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    One man who knew him well, Palestinian Authority President Mahmoud Abbas, tweeted "Shimon Peres' death is a heavy loss for all humanity and for peace in the region." Haaretz reported that Abbas called him a partner in making "the peace of the brave."
    The peace of the brave was shorthand for the Oslo Accords signed on the White House lawn in 1993, which earned a Nobel Peace Prize for Peres, along with then-Prime Minister Yitzhak Rabin and Palestinian leader Yasser Arafat. The reconciliation that was supposed to follow never quite materialized. But Peres never gave up trying to make it happen.
    World leaders are traveling to Israel for his funeral on Friday. Their presence in Jerusalem is partly about paying their respects, but perhaps also meant to convey their wish that the vision outlive the visionary. Certainly, it is a way of telling the world, of telling Israelis and Palestinians, to not give up on peace.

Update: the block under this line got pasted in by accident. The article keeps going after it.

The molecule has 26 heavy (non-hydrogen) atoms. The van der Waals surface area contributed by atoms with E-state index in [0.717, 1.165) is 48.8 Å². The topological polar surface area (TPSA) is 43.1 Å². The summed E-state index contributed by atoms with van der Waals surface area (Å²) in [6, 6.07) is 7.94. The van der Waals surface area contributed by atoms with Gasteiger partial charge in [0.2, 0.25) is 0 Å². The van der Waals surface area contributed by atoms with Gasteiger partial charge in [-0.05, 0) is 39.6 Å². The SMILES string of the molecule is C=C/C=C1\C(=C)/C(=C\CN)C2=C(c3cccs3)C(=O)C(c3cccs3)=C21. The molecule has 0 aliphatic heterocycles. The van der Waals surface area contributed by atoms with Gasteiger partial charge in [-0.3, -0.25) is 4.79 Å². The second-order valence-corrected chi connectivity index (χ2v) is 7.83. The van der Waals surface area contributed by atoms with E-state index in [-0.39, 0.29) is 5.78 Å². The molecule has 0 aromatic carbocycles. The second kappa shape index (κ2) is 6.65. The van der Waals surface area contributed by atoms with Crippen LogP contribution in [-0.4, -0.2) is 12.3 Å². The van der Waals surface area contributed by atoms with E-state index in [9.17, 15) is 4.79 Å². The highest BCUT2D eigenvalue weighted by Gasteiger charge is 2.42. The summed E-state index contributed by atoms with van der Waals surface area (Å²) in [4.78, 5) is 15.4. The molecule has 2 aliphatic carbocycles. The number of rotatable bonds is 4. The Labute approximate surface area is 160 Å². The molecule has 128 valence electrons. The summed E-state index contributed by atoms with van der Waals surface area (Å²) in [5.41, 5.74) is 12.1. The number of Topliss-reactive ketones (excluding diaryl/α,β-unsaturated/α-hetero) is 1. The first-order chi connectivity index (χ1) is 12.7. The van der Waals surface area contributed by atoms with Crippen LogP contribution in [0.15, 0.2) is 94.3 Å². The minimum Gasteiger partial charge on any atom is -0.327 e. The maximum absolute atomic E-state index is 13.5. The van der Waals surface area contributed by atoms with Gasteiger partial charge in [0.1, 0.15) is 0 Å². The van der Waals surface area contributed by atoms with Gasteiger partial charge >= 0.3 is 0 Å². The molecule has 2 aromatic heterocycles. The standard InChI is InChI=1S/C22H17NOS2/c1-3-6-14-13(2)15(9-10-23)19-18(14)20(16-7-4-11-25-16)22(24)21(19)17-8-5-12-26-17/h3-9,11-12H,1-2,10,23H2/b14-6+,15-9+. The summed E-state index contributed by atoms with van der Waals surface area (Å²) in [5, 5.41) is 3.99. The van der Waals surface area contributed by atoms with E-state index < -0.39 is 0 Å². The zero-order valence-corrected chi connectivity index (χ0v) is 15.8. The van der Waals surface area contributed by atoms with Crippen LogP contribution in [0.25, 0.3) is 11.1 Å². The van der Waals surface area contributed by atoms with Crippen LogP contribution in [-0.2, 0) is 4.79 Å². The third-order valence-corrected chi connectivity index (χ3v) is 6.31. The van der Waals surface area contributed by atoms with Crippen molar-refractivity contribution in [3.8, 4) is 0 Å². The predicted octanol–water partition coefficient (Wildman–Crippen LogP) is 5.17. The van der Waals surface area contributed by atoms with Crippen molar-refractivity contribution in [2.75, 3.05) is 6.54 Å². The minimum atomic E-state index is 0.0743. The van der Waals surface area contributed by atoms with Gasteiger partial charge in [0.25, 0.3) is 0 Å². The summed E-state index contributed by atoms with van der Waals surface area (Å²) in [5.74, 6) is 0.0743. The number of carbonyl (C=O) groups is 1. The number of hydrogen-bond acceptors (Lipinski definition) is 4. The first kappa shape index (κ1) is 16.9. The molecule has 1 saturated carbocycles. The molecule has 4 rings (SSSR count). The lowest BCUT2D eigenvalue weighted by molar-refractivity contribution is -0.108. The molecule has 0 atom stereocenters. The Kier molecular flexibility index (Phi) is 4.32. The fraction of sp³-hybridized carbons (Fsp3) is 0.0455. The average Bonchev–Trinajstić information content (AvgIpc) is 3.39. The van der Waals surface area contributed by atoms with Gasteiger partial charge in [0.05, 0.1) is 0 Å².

President Obama wrote, "There are few people who we share this world with who change the course of human history ... they expand our moral imagination and force us to expect more of ourselves. My friend Shimon was one of those people." Obama's statement revealed the hope of the trip. "A light has gone out," it said, "but the hope he gave us will burn forever."
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    On Wednesday night, Obama paid another uncommon tribute to Peres. He issued a proclamation ordering that the U.S. flag fly at half-staff throughout the country to honor a man who had become something of a mentor to the American president.
    We cannot know with certainty, but if Shimon Peres had been a more successful politician, if terrorist groups had not sabotaged his career, a key part of the Middle East might look quite different today.
    Peace between Israelis and Palestinians alone would not fix the Middle East. Syria, Iraq, Yemen -- so many of the region's trouble spots -- might still be aflame anyway. But that one feverish dispute, the one between Israelis and Palestinians, might just have come to an end.